One of the best things about Human Revolution and Deus Ex as a series is the limitless pathways and options you have when it comes to completing your mission objectives. Nothing is off-limits unless you've done something wrong for that path, or you lack the power or ability to accomplish your goal in that manner. The simplified, experience-based upgrade system for your augmentations made your choices of play style matter and have a real effect on which powers were available and the most useful. Things look better the second time around, seemingly with more options and augmentations available to you. You can do more on the fly, and disregard stealth entirely in favor of a direct assault, or you can micromanage your every move and slink about unseen with invisibility and hacking.
I'm excited to see this already novel system receive an upgrade of its own, but really hope they don't take a cue from the last Splinter Cell game, Blacklist, and give too many lethal options to the casual players, robbing the game of its essence in stealth and subterfuge.
Alright, no complaints here whatsoever. The weapon designs all look super cool and the fact that their upgrade and modification system looks like something that can happen on the fly, and be used to adapt to each unfolding situation facing you and Jensen as you navigate him through the dirty streets of future-Prague makes me giddy as hell. I can't wait to play around with all the possibilities and create the best super-powered non-lethal silent tranquilizer crossbow the future has ever seen.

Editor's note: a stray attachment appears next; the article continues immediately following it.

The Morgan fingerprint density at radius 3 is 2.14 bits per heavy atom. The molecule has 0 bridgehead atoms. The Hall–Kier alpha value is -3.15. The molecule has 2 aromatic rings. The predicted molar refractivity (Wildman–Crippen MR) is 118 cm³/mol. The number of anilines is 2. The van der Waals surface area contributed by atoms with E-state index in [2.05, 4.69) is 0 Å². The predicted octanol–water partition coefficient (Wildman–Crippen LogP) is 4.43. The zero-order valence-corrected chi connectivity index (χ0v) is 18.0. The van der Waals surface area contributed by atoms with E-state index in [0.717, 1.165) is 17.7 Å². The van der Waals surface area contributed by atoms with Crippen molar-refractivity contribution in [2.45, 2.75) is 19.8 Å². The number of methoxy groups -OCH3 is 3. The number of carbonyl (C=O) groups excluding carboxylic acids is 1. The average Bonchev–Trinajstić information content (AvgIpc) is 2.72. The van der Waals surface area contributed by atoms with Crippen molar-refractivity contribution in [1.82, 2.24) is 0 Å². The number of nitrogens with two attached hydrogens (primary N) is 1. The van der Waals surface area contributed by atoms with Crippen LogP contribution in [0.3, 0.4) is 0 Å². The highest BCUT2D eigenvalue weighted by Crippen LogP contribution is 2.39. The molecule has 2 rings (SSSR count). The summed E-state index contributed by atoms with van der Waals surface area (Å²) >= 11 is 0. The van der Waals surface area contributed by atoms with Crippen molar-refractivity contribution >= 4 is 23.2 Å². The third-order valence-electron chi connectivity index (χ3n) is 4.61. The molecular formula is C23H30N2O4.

Dialogue choices with NPCs and alliances have been one of the largest pillars the Deus Ex games were built upon. What you did was just as important as who you worked for and why. When people and organizations are operating from the shadows and allegiances are constantly changing, you need to be ready to shift on a moment's notice too. The CASIE "Social Enhancer" system from Human Revolution was one of the more lackluster elements of the game overall, simply because it was finicky, not really explained in great detail, and didn't seem to result in much reward for the effort and points spent to upgrade it. The big dialogue choices in the game relied more the player's instincts and opinion than any one "right" option.
What I am excited for is your choices throughout the gameworld and the story seeming to act as a "reputation" which may help you or hurt you, depending on the person you're trying to communicate with's own alignments. Kick in too many doors and the pacifists won't help you, but leave their people unharmed and more diplomatic entities may be willing to cooperate. What I am not excited for is the reemergence of the CASIE system in some screenshots from the trailer. If they have tweaked it from its previous iteration, I'm game, but if it's more or less the same this time around, I will not be wasting my time on it.
Needless to say, Deus Ex: Mankind Divided looks exactly like the kind of cyberpunk-stealth-shooter-RPG I've been looking forward to since its predecessor. I can't wait to return to the boots and leather trench coat of Adam Jensen and go toe-to-toe with the Illuminati, unearth conspiracies, and root out secrets that could topple governments and send humanity reeling back into the Dark Ages if left unchecked.
I just hope that all this time Eidos Montreal and Square Enix have had it in development is one of solid improvement upon the concepts of the previous game and not just inching the needle forward.